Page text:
SHS Annual Conference 2020
29/06/2020 – 01/07/2020
The Social History Society’s annual conference is the largest gathering of social and cultural historians in the UK. For more than four decades, our members have transformed historical research, exploring the many ways in which our social worlds are made, imagined, shared and shattered. We are delighted to be returning to Lancaster University, which was the intellectual home of many of the society’s founding members, between 29 June and 1 July 2020.
The conference is an opportunity to share the results of research with members old and new. The programme will be organised by eight thematic strands, ranging across time and space, from the (pre)medieval to the present. We have made a number of changes to the strands for 2020, including the introduction of new strands on ‘Bodies and Emotions’ and ‘Work, Leisure and Consumption’. The full detail are available here.
Our Call for Papers closed in December 2019 and a programme will be available shortly. Registration will open in March 2020.
Our keynote lecture will be given by Professor Martha A. Sandweiss (Princeton University), who will be speaking about ‘Seeing the Past: History, Photography and the American West’.
Martha (‘Marni’) Sandweiss began her professional career as a photography curator and museum director, and taught at Amherst College for 20 years before joining the Princeton faculty in 2009. She has written widely on the history of the American West, the history of photography, and race in American life. Her prize-winning books include Print the Legend: Photography and the American West (2002) and Passing Strange: A Gilded Age Tale of Love and Deception across the Color Line (2009). She is currently the President of the West History Association, and is the founder and director of The Princeton & Slavery Project.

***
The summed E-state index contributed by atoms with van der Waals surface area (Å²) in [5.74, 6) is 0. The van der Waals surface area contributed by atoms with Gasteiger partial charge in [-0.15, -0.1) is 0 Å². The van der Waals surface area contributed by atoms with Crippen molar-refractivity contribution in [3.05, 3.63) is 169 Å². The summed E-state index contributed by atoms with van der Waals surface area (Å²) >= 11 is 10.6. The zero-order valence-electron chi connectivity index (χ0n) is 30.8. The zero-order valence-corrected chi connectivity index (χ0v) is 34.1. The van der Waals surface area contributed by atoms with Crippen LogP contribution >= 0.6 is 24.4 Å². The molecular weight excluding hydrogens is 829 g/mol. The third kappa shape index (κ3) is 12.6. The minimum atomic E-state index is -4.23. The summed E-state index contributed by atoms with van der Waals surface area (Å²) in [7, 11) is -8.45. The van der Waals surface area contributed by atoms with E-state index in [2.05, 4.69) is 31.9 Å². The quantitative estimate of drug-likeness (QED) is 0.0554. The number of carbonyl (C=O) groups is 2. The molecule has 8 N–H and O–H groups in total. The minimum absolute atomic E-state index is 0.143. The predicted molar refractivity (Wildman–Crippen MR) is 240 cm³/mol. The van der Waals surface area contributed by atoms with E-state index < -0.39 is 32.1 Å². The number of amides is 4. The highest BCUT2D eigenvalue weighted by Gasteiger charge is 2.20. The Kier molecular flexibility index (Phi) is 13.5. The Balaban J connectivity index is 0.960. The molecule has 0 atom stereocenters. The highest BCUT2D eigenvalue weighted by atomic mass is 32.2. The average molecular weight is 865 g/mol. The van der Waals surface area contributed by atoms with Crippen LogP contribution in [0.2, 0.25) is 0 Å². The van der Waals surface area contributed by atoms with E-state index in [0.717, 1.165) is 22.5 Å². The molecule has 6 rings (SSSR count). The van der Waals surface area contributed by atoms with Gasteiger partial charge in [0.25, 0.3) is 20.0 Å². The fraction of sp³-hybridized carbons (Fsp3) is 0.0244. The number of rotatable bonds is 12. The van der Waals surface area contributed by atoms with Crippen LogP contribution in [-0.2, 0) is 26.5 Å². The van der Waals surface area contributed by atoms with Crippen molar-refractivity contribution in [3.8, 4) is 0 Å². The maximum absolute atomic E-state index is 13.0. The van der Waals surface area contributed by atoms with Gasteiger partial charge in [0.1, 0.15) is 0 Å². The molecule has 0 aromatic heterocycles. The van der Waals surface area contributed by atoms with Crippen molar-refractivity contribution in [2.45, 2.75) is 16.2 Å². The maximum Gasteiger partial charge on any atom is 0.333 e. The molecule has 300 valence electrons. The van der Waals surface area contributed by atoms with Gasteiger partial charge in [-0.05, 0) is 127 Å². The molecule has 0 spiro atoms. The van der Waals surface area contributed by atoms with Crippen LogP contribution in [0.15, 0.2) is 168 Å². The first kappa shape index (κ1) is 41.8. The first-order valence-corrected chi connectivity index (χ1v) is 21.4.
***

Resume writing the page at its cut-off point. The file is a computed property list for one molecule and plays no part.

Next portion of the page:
The conference will also include a plenary panel on ‘Public History in an era of Fake News’ featuring Dr David Coast (Bath Spa University), Kelly Foster (AfroCROWD UK) and Professor Jo Fox (Institute of Historical Research).
David Coast is a historian of early modern England, whose research focuses on the circulation and interpretation of news and rumour. He is a Fellow of the Royal Historical Society and the author of News and Rumour in Jacobean England: Information, Court Politics and Diplomacy, 1618-25 (Manchester University Press, 2014).
Kelly Foster is an open knowledge advocate and public historian, working both online and “on road” as a London Blue Badge Guide. She is the chapter lead for Creative Commons UK and founding organiser of AfroCROWD UK, an initiative to encourage more people of African heritage to contribute to Wikipedia and its sister projects. Kelly has over 15 years of experience in the UK’s community archives sector and is a founding member of TRANSMISSION, a collective of archivists and historians of African descent.
Jo Fox is Director of the Institute of Historical Research and Professor of Modern History at the University of London. She is a specialist on the history of propaganda and psychological warfare, whose work explores the connections between propaganda and public opinion. Jo is also an active public historian, frequently contributing to television and radio broadcasts and working with museums and archives.
In addition to research papers, the conference will also include prize-giving ceremonies for the third SHS Book Prize, the inaugural Pam Cox prize for Public History, and our annual postgraduate paper and poster prizes. There will be additional opportunities to meet the editors of both our journal Cultural & Social History and our New Directions in Social and Cultural History book series with Bloomsbury.